4. The defendant also raised other claims of error that were not addressed in the judge's written findings of fact and order denying the motion for a new trial. All of the errors discussed in this opinion were raised initially in the defendant's motion for a new trial.
5. For example, there was no evidence that Dr. Mires considered, or even recognized, that a supporting stud behind the indentation in the wallboard in the hallway would, according to Dr. DeForest's report, have markedly influenced the shape of any impact at that location.
6. The Commonwealth submitted an affidavit in opposition to the defendant's motion for a new trial, in which the prosecutor explained the background and context of her statement to the judge. In her affidavit, the prosecutor stated that she had not intended to interfere with the defendant's right to funds for an expert and that, on several occasions, she had informed the defendant's trial counsel that she intended to call Dr. Mires to testify to her examination of the wallboard damage.
7. The trial transcript indicates that the defendant's trial counsel knew at the outset of trial that the Commonwealth intended to present some evidence concerning the wall and to argue to the jury that one of the possible ways the defendant could have killed Dymitris was by swinging his head into the wall.The defendant's trial counsel stated in his affidavit that “[a]t trial, directly contrary to the representations it had made ․ the Commonwealth, to my surprise, reversed its position and indicated that it was going to present evidence that the wall was the weapon․ While I was aware that Dr. Mires might be called by the Commonwealth as a witness at trial, I had expected her testimony to be consistent with the assertions made by the Commonwealth [to the judge at the continuance hearing]. Instead, to my surprise, Dr. Mires testified that the indentations in the plasterboard were consistent with having been impacted by the left side of the child's skull, ear and neck.”
8. The chemist agreed that the hair “was not suitable for any significant comparative purposes” and opined that the hair was “too limited for the type of DNA testing which is useful for hairs.”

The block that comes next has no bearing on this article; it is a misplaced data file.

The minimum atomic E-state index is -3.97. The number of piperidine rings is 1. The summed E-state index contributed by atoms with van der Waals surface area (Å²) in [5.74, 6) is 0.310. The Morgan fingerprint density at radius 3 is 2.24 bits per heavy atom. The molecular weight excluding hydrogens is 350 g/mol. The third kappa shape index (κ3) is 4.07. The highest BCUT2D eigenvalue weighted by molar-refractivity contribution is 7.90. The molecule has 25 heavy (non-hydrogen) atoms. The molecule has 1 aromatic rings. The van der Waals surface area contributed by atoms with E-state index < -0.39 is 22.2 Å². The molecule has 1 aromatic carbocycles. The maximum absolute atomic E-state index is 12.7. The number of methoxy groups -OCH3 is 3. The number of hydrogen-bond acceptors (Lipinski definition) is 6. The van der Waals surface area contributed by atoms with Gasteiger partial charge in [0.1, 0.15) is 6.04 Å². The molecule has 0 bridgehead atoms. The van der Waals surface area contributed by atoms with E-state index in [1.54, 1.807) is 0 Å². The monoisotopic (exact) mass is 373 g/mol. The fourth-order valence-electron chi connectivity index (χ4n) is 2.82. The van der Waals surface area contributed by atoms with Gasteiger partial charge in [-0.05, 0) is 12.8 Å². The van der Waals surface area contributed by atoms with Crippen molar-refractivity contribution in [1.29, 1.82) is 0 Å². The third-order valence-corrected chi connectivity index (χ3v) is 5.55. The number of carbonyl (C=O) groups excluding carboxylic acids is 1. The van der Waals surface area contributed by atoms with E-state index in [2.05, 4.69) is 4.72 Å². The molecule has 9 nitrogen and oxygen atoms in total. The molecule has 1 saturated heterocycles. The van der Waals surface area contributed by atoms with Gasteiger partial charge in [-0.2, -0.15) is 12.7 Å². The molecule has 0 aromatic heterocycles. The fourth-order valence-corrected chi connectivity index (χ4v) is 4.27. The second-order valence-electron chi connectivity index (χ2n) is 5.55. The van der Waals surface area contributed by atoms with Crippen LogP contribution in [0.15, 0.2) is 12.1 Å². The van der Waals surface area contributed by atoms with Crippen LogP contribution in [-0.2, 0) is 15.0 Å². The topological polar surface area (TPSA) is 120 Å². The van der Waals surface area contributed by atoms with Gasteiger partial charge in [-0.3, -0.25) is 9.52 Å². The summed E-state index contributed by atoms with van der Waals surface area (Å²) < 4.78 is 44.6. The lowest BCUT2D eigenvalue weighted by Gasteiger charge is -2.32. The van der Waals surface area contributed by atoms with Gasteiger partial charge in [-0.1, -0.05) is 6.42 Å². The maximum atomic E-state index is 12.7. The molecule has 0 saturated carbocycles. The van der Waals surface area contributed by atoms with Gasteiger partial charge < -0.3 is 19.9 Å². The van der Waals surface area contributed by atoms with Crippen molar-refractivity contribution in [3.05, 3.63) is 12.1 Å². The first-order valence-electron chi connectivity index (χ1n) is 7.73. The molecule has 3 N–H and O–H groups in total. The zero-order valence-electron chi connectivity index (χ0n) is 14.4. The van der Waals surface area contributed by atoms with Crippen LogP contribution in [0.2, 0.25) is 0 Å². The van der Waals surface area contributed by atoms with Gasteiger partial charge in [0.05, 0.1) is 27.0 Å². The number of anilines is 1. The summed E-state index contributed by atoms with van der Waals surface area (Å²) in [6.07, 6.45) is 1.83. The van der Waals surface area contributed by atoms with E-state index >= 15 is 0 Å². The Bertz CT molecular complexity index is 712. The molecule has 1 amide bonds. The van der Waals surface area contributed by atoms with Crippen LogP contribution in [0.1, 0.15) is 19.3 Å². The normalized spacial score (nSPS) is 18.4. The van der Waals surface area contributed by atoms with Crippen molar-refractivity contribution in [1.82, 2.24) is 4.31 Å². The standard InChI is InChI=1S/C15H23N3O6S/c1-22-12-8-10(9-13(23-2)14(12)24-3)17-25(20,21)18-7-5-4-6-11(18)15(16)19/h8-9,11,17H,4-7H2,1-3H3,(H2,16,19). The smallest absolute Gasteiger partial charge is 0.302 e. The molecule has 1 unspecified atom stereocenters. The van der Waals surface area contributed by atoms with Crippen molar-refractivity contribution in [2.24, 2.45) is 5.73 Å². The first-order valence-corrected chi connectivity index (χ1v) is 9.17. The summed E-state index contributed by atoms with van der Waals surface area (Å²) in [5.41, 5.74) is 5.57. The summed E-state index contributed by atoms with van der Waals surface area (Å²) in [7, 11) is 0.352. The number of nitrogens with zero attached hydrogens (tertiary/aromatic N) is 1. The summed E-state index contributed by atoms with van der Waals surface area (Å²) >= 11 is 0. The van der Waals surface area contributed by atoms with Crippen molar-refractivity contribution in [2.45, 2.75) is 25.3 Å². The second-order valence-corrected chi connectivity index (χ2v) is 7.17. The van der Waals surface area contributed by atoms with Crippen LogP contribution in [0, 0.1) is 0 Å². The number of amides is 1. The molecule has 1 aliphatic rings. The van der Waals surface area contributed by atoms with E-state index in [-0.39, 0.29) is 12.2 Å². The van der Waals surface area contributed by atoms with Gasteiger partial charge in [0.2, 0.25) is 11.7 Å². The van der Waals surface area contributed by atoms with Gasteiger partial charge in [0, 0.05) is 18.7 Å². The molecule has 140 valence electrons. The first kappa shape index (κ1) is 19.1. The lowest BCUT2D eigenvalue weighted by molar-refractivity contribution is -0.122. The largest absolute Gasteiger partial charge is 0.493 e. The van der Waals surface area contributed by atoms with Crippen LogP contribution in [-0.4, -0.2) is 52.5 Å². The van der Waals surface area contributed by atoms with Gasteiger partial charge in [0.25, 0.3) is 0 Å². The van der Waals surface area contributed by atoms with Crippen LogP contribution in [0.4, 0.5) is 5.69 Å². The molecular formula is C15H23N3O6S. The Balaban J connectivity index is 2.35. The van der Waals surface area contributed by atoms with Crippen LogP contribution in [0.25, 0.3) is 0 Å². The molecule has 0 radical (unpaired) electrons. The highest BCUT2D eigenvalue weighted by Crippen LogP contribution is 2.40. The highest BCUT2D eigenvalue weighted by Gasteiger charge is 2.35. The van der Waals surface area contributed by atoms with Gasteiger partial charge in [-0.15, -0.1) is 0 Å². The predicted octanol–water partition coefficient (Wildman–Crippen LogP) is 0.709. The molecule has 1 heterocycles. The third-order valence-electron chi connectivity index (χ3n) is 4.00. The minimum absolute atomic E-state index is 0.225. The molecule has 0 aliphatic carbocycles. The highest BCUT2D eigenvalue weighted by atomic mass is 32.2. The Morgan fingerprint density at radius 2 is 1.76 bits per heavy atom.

9. No traces of blood or tissue had been found in the apartment.
10. We reject the Commonwealth's argument that our standard for evaluating ineffective counsel claims under G.L. c. 278, § 33E, is not justified on statutory or constitutional grounds.
11. We also do not agree with the Commonwealth's suggestion that the evidence was admissible to demonstrate that the defendant had not struck Dymitris against the wall by accident. The defendant steadfastly denied that he had done anything to cause his son's death and did not claim mistake or accident.
12. The following portion of the prosecutor's closing argument to the jury was a classic example of a forbidden propensity argument:“It didn't take much to set [the defendant] off into a rage, a dispute with an insurance company, an argument about a woman. And you all heard and you all saw what he would do. Strike the wall. With his hand or an object, he would strike the wall.“The first time, it was on Crawford Street. He had a problem performing and so he took his fist and rammed it through a wall. The second time, they were over on Lafayette. He was exercising. He was playing around in his baby's room where he worked out, where he kept his weights. Boxing with a glove on, he took his hand and he rammed it into the wall, causing a large dent. And then there was the time by the intercom, the first time by the intercom. After a fight with [Poe] about another woman, this defendant took his fist and put it through the wall, leaving a fist-size hole.“And then he moved into objects. There was the bottle that he threw with so much force that it left a deep impression outlining the bottle. And then he picked up a plate and he flung it so hard into the wall that the wall cracked and the plate shattered. And, ladies and gentlemen, there was the time that he did not pick up the bottle or the plate because, instead, he used him. He used his son, seven months old, less than two and a half feet tall, weighing just over sixteen pounds. This man picked up his son and rammed him into the wall. And just like the plate, Baby Dymitris broke. His little skull shattered like an eggshell.”These comments, while drawing no objection from the defendant's trial counsel, reasoned, in essence, that the defendant should be found guilty because he was someone who would have slammed his son's head into the wall in a fit of rage, and, without doubt, could have contributed to the verdict.
13. The judge gave no limiting instructions as to the permitted use of this evidence, and none was requested by the defendant's trial counsel.
14. The prosecutor stated:“Baby Dymitris was a victim of child abuse in his own home where he should have been safe and secure at the hands of the man who should have been there to protect him․ It was a little secret ․ between a father and his son․ But, ladies and gentlemen, now we all know. The evidence is clear. The terrible secret is out. Baby Dymitris spent the months of his short life being battered, being abused. Three separate fractures, three healing fractures, all at different stages, all inflicted at different times. His wrist, his ankle, his thigh, all inflicted before September 12th, 1996, because, on the months leading up to September 12th, 1996, this man didn't kill his baby, not yet. It wasn't until September 12th, 1996, ․ that's when he did it. That's when he picked up the baby and smashed his head against a wall not once, not twice, but three times.”
15. The Commonwealth does not address this argument in its brief or dispute that there was no evidence that the defendant was responsible for Dymitris's old injuries.
16. As just one example, the prosecutor was permitted to present the testimony of its primary witness, Naomi Poe, through the use of leading questions, in spite of repeated proper objections on the part of the defendant's trial counsel.